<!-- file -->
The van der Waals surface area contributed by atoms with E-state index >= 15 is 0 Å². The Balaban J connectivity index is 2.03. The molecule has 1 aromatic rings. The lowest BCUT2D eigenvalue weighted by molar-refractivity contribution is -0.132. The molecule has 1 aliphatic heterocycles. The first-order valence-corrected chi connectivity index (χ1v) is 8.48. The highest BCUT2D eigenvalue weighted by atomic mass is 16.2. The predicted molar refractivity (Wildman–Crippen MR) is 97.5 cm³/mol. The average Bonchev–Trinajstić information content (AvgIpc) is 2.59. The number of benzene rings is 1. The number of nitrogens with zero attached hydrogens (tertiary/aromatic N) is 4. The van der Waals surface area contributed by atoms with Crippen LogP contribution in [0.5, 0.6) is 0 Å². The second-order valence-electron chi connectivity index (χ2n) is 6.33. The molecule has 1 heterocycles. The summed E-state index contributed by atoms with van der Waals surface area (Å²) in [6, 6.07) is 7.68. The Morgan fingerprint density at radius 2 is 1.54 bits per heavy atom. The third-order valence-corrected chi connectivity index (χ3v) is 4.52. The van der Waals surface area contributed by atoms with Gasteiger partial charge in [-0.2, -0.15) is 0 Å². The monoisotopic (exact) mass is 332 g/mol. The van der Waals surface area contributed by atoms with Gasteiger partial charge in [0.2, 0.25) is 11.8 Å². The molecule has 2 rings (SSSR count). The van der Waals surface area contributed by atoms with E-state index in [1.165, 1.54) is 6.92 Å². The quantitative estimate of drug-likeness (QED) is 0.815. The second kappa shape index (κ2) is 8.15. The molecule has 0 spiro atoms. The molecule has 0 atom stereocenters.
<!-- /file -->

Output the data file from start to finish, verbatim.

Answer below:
The van der Waals surface area contributed by atoms with E-state index >= 15 is 0 Å². The Balaban J connectivity index is 2.03. The molecule has 1 aromatic rings. The lowest BCUT2D eigenvalue weighted by molar-refractivity contribution is -0.132. The molecule has 1 aliphatic heterocycles. The first-order valence-corrected chi connectivity index (χ1v) is 8.48. The highest BCUT2D eigenvalue weighted by atomic mass is 16.2. The predicted molar refractivity (Wildman–Crippen MR) is 97.5 cm³/mol. The average Bonchev–Trinajstić information content (AvgIpc) is 2.59. The number of benzene rings is 1. The number of nitrogens with zero attached hydrogens (tertiary/aromatic N) is 4. The van der Waals surface area contributed by atoms with Crippen LogP contribution in [0.5, 0.6) is 0 Å². The second-order valence-electron chi connectivity index (χ2n) is 6.33. The molecule has 1 heterocycles. The summed E-state index contributed by atoms with van der Waals surface area (Å²) in [6, 6.07) is 7.68. The Morgan fingerprint density at radius 2 is 1.54 bits per heavy atom. The third-order valence-corrected chi connectivity index (χ3v) is 4.52. The van der Waals surface area contributed by atoms with Gasteiger partial charge in [-0.2, -0.15) is 0 Å². The monoisotopic (exact) mass is 332 g/mol. The van der Waals surface area contributed by atoms with Gasteiger partial charge in [0.2, 0.25) is 11.8 Å². The molecule has 2 rings (SSSR count). The van der Waals surface area contributed by atoms with E-state index in [1.165, 1.54) is 6.92 Å². The quantitative estimate of drug-likeness (QED) is 0.815. The second kappa shape index (κ2) is 8.15. The molecule has 0 spiro atoms. The molecule has 0 atom stereocenters.